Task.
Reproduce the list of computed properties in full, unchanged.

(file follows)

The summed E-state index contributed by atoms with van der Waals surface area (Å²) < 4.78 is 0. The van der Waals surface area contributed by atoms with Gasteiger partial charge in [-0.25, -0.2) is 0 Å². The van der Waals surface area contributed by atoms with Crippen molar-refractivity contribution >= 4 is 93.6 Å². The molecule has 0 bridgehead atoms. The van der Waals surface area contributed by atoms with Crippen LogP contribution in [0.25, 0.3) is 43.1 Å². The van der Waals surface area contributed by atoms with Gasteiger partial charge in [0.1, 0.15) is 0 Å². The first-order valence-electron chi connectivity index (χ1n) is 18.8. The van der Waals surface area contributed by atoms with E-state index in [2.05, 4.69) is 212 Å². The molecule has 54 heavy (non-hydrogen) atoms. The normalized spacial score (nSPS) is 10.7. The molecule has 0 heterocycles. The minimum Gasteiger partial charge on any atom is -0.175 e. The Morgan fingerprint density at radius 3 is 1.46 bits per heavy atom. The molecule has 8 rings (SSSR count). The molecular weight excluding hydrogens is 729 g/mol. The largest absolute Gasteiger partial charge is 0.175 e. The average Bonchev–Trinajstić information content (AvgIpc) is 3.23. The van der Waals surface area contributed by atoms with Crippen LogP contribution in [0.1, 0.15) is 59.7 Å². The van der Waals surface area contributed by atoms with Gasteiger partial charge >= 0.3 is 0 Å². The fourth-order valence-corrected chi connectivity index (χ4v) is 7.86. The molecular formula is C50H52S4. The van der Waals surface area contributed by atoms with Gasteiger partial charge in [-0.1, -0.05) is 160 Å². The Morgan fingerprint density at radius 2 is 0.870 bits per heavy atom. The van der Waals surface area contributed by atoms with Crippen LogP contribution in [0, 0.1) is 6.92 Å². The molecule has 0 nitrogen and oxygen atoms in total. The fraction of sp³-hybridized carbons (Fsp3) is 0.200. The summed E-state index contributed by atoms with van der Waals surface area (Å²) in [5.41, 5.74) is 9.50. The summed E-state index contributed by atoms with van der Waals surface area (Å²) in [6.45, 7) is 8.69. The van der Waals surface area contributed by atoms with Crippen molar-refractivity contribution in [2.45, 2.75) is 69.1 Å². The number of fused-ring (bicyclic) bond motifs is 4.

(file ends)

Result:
The summed E-state index contributed by atoms with van der Waals surface area (Å²) < 4.78 is 0. The van der Waals surface area contributed by atoms with Gasteiger partial charge in [-0.25, -0.2) is 0 Å². The van der Waals surface area contributed by atoms with Crippen molar-refractivity contribution >= 4 is 93.6 Å². The molecule has 0 bridgehead atoms. The van der Waals surface area contributed by atoms with Crippen LogP contribution in [0.25, 0.3) is 43.1 Å². The van der Waals surface area contributed by atoms with Gasteiger partial charge in [0.1, 0.15) is 0 Å². The first-order valence-electron chi connectivity index (χ1n) is 18.8. The van der Waals surface area contributed by atoms with E-state index in [2.05, 4.69) is 212 Å². The molecule has 54 heavy (non-hydrogen) atoms. The normalized spacial score (nSPS) is 10.7. The molecule has 0 heterocycles. The minimum Gasteiger partial charge on any atom is -0.175 e. The Morgan fingerprint density at radius 3 is 1.46 bits per heavy atom. The molecule has 8 rings (SSSR count). The molecular weight excluding hydrogens is 729 g/mol. The largest absolute Gasteiger partial charge is 0.175 e. The average Bonchev–Trinajstić information content (AvgIpc) is 3.23. The van der Waals surface area contributed by atoms with Crippen LogP contribution in [0.1, 0.15) is 59.7 Å². The van der Waals surface area contributed by atoms with Gasteiger partial charge >= 0.3 is 0 Å². The fourth-order valence-corrected chi connectivity index (χ4v) is 7.86. The molecular formula is C50H52S4. The van der Waals surface area contributed by atoms with Gasteiger partial charge in [-0.1, -0.05) is 160 Å². The Morgan fingerprint density at radius 2 is 0.870 bits per heavy atom. The van der Waals surface area contributed by atoms with Crippen LogP contribution in [0, 0.1) is 6.92 Å². The molecule has 0 nitrogen and oxygen atoms in total. The fraction of sp³-hybridized carbons (Fsp3) is 0.200. The summed E-state index contributed by atoms with van der Waals surface area (Å²) in [5.41, 5.74) is 9.50. The summed E-state index contributed by atoms with van der Waals surface area (Å²) in [6.45, 7) is 8.69. The van der Waals surface area contributed by atoms with Crippen molar-refractivity contribution in [2.45, 2.75) is 69.1 Å². The number of fused-ring (bicyclic) bond motifs is 4.